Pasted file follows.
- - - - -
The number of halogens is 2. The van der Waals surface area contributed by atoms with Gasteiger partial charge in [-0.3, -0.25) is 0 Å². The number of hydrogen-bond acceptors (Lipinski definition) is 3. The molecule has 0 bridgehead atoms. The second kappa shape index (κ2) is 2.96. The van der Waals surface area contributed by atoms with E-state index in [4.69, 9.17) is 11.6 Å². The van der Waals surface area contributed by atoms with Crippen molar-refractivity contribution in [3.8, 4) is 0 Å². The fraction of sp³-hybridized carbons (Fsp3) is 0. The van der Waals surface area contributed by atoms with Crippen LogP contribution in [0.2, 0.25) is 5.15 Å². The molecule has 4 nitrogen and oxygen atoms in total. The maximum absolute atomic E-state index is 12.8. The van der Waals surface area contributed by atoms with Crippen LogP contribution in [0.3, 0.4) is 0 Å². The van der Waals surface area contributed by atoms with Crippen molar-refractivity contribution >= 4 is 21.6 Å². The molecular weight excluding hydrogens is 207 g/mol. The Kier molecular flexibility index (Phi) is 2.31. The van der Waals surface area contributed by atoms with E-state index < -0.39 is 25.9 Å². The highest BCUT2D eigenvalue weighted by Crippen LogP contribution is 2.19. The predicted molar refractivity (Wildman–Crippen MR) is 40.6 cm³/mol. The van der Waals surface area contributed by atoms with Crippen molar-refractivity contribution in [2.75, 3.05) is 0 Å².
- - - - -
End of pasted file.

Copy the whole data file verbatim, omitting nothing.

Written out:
The number of halogens is 2. The van der Waals surface area contributed by atoms with Gasteiger partial charge in [-0.3, -0.25) is 0 Å². The number of hydrogen-bond acceptors (Lipinski definition) is 3. The molecule has 0 bridgehead atoms. The second kappa shape index (κ2) is 2.96. The van der Waals surface area contributed by atoms with E-state index in [4.69, 9.17) is 11.6 Å². The van der Waals surface area contributed by atoms with Crippen molar-refractivity contribution in [3.8, 4) is 0 Å². The fraction of sp³-hybridized carbons (Fsp3) is 0. The van der Waals surface area contributed by atoms with Crippen LogP contribution in [0.2, 0.25) is 5.15 Å². The molecule has 4 nitrogen and oxygen atoms in total. The maximum absolute atomic E-state index is 12.8. The van der Waals surface area contributed by atoms with Crippen LogP contribution in [0.3, 0.4) is 0 Å². The van der Waals surface area contributed by atoms with Crippen molar-refractivity contribution >= 4 is 21.6 Å². The molecular weight excluding hydrogens is 207 g/mol. The Kier molecular flexibility index (Phi) is 2.31. The van der Waals surface area contributed by atoms with E-state index < -0.39 is 25.9 Å². The highest BCUT2D eigenvalue weighted by Crippen LogP contribution is 2.19. The predicted molar refractivity (Wildman–Crippen MR) is 40.6 cm³/mol. The van der Waals surface area contributed by atoms with Crippen molar-refractivity contribution in [2.75, 3.05) is 0 Å².